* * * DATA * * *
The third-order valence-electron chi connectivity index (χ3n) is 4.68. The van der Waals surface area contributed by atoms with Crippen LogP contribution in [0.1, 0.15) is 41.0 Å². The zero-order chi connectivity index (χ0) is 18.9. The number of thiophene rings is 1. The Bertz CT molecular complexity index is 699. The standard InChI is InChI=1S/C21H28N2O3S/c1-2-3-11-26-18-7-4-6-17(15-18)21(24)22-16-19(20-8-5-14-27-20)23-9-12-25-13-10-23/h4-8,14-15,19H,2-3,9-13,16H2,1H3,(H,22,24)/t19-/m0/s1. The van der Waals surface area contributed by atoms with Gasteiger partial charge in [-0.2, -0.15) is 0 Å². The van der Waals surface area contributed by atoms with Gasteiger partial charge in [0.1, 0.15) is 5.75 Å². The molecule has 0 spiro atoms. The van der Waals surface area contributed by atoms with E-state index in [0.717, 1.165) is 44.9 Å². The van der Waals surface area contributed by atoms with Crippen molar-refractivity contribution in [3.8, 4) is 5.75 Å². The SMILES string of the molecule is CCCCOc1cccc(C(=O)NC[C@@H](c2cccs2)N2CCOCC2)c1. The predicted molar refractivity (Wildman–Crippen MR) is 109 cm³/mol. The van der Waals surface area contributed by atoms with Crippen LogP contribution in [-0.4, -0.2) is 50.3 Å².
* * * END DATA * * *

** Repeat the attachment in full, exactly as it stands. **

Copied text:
The third-order valence-electron chi connectivity index (χ3n) is 4.68. The van der Waals surface area contributed by atoms with Crippen LogP contribution in [0.1, 0.15) is 41.0 Å². The zero-order chi connectivity index (χ0) is 18.9. The number of thiophene rings is 1. The Bertz CT molecular complexity index is 699. The standard InChI is InChI=1S/C21H28N2O3S/c1-2-3-11-26-18-7-4-6-17(15-18)21(24)22-16-19(20-8-5-14-27-20)23-9-12-25-13-10-23/h4-8,14-15,19H,2-3,9-13,16H2,1H3,(H,22,24)/t19-/m0/s1. The van der Waals surface area contributed by atoms with Gasteiger partial charge in [-0.2, -0.15) is 0 Å². The van der Waals surface area contributed by atoms with Gasteiger partial charge in [0.1, 0.15) is 5.75 Å². The molecule has 0 spiro atoms. The van der Waals surface area contributed by atoms with E-state index in [0.717, 1.165) is 44.9 Å². The van der Waals surface area contributed by atoms with Crippen molar-refractivity contribution in [3.8, 4) is 5.75 Å². The SMILES string of the molecule is CCCCOc1cccc(C(=O)NC[C@@H](c2cccs2)N2CCOCC2)c1. The predicted molar refractivity (Wildman–Crippen MR) is 109 cm³/mol. The van der Waals surface area contributed by atoms with Crippen LogP contribution in [-0.4, -0.2) is 50.3 Å².